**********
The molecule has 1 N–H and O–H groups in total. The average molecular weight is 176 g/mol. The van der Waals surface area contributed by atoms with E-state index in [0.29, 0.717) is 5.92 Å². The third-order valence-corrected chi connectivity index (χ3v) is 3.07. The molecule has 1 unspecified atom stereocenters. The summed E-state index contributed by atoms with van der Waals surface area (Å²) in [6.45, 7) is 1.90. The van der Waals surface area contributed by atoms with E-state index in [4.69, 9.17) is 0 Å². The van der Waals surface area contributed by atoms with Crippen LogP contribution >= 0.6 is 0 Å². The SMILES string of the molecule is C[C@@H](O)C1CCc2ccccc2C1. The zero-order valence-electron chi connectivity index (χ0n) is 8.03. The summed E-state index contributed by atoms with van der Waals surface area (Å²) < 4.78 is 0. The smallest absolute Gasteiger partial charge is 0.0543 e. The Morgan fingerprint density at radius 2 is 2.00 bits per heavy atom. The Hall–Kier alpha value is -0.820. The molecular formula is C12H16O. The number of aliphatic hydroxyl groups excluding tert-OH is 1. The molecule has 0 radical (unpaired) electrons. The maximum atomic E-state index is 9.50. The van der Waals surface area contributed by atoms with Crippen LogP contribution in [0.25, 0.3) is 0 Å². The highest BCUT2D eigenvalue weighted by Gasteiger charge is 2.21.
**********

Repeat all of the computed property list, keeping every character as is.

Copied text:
The molecule has 1 N–H and O–H groups in total. The average molecular weight is 176 g/mol. The van der Waals surface area contributed by atoms with E-state index in [0.29, 0.717) is 5.92 Å². The third-order valence-corrected chi connectivity index (χ3v) is 3.07. The molecule has 1 unspecified atom stereocenters. The summed E-state index contributed by atoms with van der Waals surface area (Å²) in [6.45, 7) is 1.90. The van der Waals surface area contributed by atoms with E-state index in [4.69, 9.17) is 0 Å². The van der Waals surface area contributed by atoms with Crippen LogP contribution >= 0.6 is 0 Å². The SMILES string of the molecule is C[C@@H](O)C1CCc2ccccc2C1. The zero-order valence-electron chi connectivity index (χ0n) is 8.03. The summed E-state index contributed by atoms with van der Waals surface area (Å²) < 4.78 is 0. The smallest absolute Gasteiger partial charge is 0.0543 e. The Morgan fingerprint density at radius 2 is 2.00 bits per heavy atom. The Hall–Kier alpha value is -0.820. The molecular formula is C12H16O. The number of aliphatic hydroxyl groups excluding tert-OH is 1. The molecule has 0 radical (unpaired) electrons. The maximum atomic E-state index is 9.50. The van der Waals surface area contributed by atoms with Crippen LogP contribution in [0.25, 0.3) is 0 Å². The highest BCUT2D eigenvalue weighted by Gasteiger charge is 2.21.